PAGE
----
Stem cell therapies are currently used in certain surgical operations, such as bone marrow transplants and skin grafts. The development of a new treatment can take a long time, however, and some experts think it may be another 15-20 years before curative stem cell therapies become widely available. People who may eventually benefit from stem cell treatment include those with spinal cord injury, Parkinson’s disease, stroke, cancer, heart disease and osteoarthritis.
Organoids, transplants and the brain
Stem cells are used in the lab to grow organoids – tiny tissue cultures that can replicate much of the complexity of an organ, or convey aspects of it. Study of organoids can provide insights on human development and disease, as well as allowing scientists test new drugs. Novel technologies include: implanted 3D-printed scaffolds for bone and tissue regeneration; and retinal organoids grown from skin stem cells.
Scientists have also created mini-hearts and mini-brains that are starting to act like developing human hearts and brains. This could possibly lead to a form of consciousness, where lab-grown brain organoids become capable of thought and human-like emotions, as their size and lifespan increase. Their behaviour has already reached a point where they show signs of intelligence, and some experts are asking if they should be accorded legal status, such as the right not to be treated badly.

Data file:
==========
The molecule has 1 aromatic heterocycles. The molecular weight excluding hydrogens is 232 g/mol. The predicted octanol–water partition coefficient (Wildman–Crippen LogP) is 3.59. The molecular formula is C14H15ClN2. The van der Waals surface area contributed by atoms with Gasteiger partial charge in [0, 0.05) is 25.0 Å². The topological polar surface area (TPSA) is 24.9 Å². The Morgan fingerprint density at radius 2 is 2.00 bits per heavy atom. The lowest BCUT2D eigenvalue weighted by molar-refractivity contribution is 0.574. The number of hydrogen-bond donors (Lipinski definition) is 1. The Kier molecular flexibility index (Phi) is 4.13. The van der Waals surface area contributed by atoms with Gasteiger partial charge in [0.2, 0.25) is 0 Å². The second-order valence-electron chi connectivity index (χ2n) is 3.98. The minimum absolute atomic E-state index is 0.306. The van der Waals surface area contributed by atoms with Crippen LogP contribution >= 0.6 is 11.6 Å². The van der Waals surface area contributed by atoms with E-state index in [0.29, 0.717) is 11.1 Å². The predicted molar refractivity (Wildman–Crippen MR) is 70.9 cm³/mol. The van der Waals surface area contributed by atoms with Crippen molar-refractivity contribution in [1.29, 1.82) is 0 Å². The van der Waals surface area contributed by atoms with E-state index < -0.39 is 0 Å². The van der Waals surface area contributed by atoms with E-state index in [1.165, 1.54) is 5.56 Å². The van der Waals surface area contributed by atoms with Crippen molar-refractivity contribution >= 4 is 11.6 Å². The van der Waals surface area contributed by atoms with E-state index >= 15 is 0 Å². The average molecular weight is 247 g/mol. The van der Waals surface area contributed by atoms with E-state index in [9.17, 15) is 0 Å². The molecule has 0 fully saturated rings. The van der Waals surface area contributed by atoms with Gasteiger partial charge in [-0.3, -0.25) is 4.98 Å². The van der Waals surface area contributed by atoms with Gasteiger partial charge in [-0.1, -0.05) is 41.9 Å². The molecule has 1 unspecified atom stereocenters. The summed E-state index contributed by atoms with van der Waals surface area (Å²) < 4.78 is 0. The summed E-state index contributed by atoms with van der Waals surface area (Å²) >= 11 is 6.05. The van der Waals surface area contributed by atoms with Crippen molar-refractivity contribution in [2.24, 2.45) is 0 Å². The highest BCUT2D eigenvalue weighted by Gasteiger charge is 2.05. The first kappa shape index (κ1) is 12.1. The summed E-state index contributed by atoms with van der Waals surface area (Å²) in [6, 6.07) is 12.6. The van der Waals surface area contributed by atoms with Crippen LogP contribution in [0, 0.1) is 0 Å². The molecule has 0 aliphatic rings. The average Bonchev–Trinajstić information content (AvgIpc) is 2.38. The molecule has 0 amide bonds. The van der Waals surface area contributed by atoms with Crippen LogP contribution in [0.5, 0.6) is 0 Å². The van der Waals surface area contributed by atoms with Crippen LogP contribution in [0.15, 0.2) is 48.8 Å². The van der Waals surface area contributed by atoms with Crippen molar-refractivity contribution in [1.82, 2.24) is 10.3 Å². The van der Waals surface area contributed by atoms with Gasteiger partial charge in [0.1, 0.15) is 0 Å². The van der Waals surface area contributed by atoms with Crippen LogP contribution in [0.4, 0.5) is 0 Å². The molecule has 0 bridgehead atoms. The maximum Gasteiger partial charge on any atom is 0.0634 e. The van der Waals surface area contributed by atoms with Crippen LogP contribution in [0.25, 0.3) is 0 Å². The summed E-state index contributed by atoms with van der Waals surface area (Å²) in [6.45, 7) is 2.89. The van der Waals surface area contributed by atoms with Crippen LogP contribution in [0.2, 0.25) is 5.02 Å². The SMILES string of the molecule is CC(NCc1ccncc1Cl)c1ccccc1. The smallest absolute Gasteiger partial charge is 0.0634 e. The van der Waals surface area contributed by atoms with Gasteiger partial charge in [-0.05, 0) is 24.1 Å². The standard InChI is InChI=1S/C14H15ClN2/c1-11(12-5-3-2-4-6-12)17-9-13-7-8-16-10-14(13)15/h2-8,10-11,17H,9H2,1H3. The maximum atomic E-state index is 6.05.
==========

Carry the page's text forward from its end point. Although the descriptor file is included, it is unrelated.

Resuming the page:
The first successful human organ transplant was performed in 1954, when a kidney was donated between identical twins. Use of drugs to combat rejection has allowed some types of transplant operations to become routinely effective, with successful womb transplants from living donors being a recent advance. The goal of using a patient’s own cells to grow stem cell-based internal organs for transplantation back into their body has not yet become reality
In the Lifespinners world of 2048, regenerative medicine has made enormous strides, our modern life-threatening diseases no longer trouble its privileged older residents and the focus is turning to high-tech methods of brain and mind enhancement. The dilemmas that this raises are highlighted by 80-year-old Isabel, the main character, who declares: ‘I don’t want to get into mind … control, exposing our most intimate thoughts and treating our inner space like it’s outer space, a frontier of discovery and something to battle over, mine for resources and colonise for human expansion.’